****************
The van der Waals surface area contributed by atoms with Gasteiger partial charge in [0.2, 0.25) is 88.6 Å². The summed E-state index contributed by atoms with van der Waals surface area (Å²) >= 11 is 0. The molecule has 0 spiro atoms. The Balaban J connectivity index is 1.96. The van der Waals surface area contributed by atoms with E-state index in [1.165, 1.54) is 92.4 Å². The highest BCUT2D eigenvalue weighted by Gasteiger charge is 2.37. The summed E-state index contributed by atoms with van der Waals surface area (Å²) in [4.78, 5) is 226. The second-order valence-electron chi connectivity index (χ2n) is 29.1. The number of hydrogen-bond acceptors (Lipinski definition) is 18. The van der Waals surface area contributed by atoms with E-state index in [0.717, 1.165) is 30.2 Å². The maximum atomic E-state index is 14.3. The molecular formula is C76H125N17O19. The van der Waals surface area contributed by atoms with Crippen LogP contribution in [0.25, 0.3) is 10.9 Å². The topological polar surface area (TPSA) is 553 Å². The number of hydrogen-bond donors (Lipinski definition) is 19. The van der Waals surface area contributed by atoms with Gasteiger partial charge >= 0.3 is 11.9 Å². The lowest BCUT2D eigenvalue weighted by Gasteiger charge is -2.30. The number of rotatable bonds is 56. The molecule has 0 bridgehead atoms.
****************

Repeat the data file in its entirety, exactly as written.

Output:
The van der Waals surface area contributed by atoms with Gasteiger partial charge in [0.2, 0.25) is 88.6 Å². The summed E-state index contributed by atoms with van der Waals surface area (Å²) >= 11 is 0. The molecule has 0 spiro atoms. The Balaban J connectivity index is 1.96. The van der Waals surface area contributed by atoms with E-state index in [1.165, 1.54) is 92.4 Å². The highest BCUT2D eigenvalue weighted by Gasteiger charge is 2.37. The summed E-state index contributed by atoms with van der Waals surface area (Å²) in [4.78, 5) is 226. The second-order valence-electron chi connectivity index (χ2n) is 29.1. The number of hydrogen-bond acceptors (Lipinski definition) is 18. The van der Waals surface area contributed by atoms with E-state index in [0.717, 1.165) is 30.2 Å². The maximum atomic E-state index is 14.3. The molecular formula is C76H125N17O19. The van der Waals surface area contributed by atoms with Crippen LogP contribution in [0.25, 0.3) is 10.9 Å². The topological polar surface area (TPSA) is 553 Å². The number of hydrogen-bond donors (Lipinski definition) is 19. The van der Waals surface area contributed by atoms with Gasteiger partial charge >= 0.3 is 11.9 Å². The lowest BCUT2D eigenvalue weighted by Gasteiger charge is -2.30. The number of rotatable bonds is 56. The molecule has 0 bridgehead atoms.